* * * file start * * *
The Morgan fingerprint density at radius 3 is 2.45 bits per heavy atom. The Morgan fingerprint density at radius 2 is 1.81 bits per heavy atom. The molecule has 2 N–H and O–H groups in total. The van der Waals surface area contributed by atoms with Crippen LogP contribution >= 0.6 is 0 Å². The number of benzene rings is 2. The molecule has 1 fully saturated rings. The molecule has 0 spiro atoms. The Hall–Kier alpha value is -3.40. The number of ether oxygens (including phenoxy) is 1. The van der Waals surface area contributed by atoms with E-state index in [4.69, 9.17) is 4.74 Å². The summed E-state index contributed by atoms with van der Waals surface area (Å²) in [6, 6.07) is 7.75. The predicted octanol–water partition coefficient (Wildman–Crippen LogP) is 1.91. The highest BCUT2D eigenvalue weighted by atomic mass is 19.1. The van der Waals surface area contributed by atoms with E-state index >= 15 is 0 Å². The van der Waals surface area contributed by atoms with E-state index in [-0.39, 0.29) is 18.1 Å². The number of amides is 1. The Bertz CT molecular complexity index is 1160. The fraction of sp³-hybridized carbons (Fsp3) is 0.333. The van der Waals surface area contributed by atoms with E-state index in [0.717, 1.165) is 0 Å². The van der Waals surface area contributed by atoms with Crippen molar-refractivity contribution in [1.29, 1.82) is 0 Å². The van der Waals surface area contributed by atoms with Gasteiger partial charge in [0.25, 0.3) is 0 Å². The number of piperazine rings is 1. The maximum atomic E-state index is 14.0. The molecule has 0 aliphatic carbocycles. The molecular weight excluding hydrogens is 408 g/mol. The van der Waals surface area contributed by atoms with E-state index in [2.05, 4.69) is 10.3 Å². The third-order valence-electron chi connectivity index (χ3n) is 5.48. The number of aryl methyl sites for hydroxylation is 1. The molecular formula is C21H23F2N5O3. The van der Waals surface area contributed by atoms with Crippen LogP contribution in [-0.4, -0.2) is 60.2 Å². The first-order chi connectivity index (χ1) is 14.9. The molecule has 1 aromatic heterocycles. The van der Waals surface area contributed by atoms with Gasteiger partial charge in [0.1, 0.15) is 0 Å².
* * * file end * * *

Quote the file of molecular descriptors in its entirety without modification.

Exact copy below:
The Morgan fingerprint density at radius 3 is 2.45 bits per heavy atom. The Morgan fingerprint density at radius 2 is 1.81 bits per heavy atom. The molecule has 2 N–H and O–H groups in total. The van der Waals surface area contributed by atoms with Crippen LogP contribution >= 0.6 is 0 Å². The number of benzene rings is 2. The molecule has 1 fully saturated rings. The molecule has 0 spiro atoms. The Hall–Kier alpha value is -3.40. The number of ether oxygens (including phenoxy) is 1. The van der Waals surface area contributed by atoms with E-state index in [4.69, 9.17) is 4.74 Å². The summed E-state index contributed by atoms with van der Waals surface area (Å²) in [6, 6.07) is 7.75. The predicted octanol–water partition coefficient (Wildman–Crippen LogP) is 1.91. The highest BCUT2D eigenvalue weighted by atomic mass is 19.1. The van der Waals surface area contributed by atoms with E-state index >= 15 is 0 Å². The van der Waals surface area contributed by atoms with E-state index in [-0.39, 0.29) is 18.1 Å². The number of amides is 1. The Bertz CT molecular complexity index is 1160. The fraction of sp³-hybridized carbons (Fsp3) is 0.333. The van der Waals surface area contributed by atoms with E-state index in [0.717, 1.165) is 0 Å². The van der Waals surface area contributed by atoms with Crippen molar-refractivity contribution in [1.29, 1.82) is 0 Å². The van der Waals surface area contributed by atoms with Gasteiger partial charge in [0.25, 0.3) is 0 Å². The number of piperazine rings is 1. The maximum atomic E-state index is 14.0. The molecule has 0 aliphatic carbocycles. The molecular weight excluding hydrogens is 408 g/mol. The van der Waals surface area contributed by atoms with E-state index in [2.05, 4.69) is 10.3 Å². The third-order valence-electron chi connectivity index (χ3n) is 5.48. The number of aryl methyl sites for hydroxylation is 1. The molecular formula is C21H23F2N5O3. The van der Waals surface area contributed by atoms with Crippen LogP contribution in [-0.4, -0.2) is 60.2 Å². The first-order chi connectivity index (χ1) is 14.9. The molecule has 1 aromatic heterocycles. The van der Waals surface area contributed by atoms with Gasteiger partial charge in [0.1, 0.15) is 0 Å².